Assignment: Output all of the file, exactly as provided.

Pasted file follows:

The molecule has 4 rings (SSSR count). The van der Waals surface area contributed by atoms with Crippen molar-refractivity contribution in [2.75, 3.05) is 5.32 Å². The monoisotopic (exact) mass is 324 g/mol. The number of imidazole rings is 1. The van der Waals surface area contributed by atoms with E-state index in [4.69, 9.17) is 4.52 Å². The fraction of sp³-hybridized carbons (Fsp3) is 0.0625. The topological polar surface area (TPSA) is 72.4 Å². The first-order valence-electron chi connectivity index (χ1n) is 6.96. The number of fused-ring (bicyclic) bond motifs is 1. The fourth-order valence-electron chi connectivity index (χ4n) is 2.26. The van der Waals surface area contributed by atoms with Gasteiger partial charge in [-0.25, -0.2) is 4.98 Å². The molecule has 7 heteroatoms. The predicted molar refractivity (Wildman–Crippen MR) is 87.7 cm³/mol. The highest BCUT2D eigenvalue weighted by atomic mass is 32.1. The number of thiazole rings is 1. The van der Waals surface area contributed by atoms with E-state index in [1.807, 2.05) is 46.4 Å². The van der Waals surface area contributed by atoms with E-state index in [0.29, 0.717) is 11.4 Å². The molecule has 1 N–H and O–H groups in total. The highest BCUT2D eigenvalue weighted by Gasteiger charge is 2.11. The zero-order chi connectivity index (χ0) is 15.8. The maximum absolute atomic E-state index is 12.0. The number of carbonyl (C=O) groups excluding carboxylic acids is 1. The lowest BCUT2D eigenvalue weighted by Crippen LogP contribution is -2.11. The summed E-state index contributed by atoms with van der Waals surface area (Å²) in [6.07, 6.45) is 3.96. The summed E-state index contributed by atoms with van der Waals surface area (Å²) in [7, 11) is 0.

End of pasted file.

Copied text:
The molecule has 4 rings (SSSR count). The van der Waals surface area contributed by atoms with Crippen molar-refractivity contribution in [2.75, 3.05) is 5.32 Å². The monoisotopic (exact) mass is 324 g/mol. The number of imidazole rings is 1. The van der Waals surface area contributed by atoms with E-state index in [4.69, 9.17) is 4.52 Å². The fraction of sp³-hybridized carbons (Fsp3) is 0.0625. The topological polar surface area (TPSA) is 72.4 Å². The first-order valence-electron chi connectivity index (χ1n) is 6.96. The number of fused-ring (bicyclic) bond motifs is 1. The fourth-order valence-electron chi connectivity index (χ4n) is 2.26. The van der Waals surface area contributed by atoms with Gasteiger partial charge in [-0.25, -0.2) is 4.98 Å². The molecule has 7 heteroatoms. The predicted molar refractivity (Wildman–Crippen MR) is 87.7 cm³/mol. The highest BCUT2D eigenvalue weighted by atomic mass is 32.1. The number of thiazole rings is 1. The van der Waals surface area contributed by atoms with E-state index in [1.807, 2.05) is 46.4 Å². The van der Waals surface area contributed by atoms with E-state index in [0.29, 0.717) is 11.4 Å². The molecule has 1 N–H and O–H groups in total. The highest BCUT2D eigenvalue weighted by Gasteiger charge is 2.11. The zero-order chi connectivity index (χ0) is 15.8. The maximum absolute atomic E-state index is 12.0. The number of carbonyl (C=O) groups excluding carboxylic acids is 1. The lowest BCUT2D eigenvalue weighted by Crippen LogP contribution is -2.11. The summed E-state index contributed by atoms with van der Waals surface area (Å²) in [6.07, 6.45) is 3.96. The summed E-state index contributed by atoms with van der Waals surface area (Å²) in [7, 11) is 0.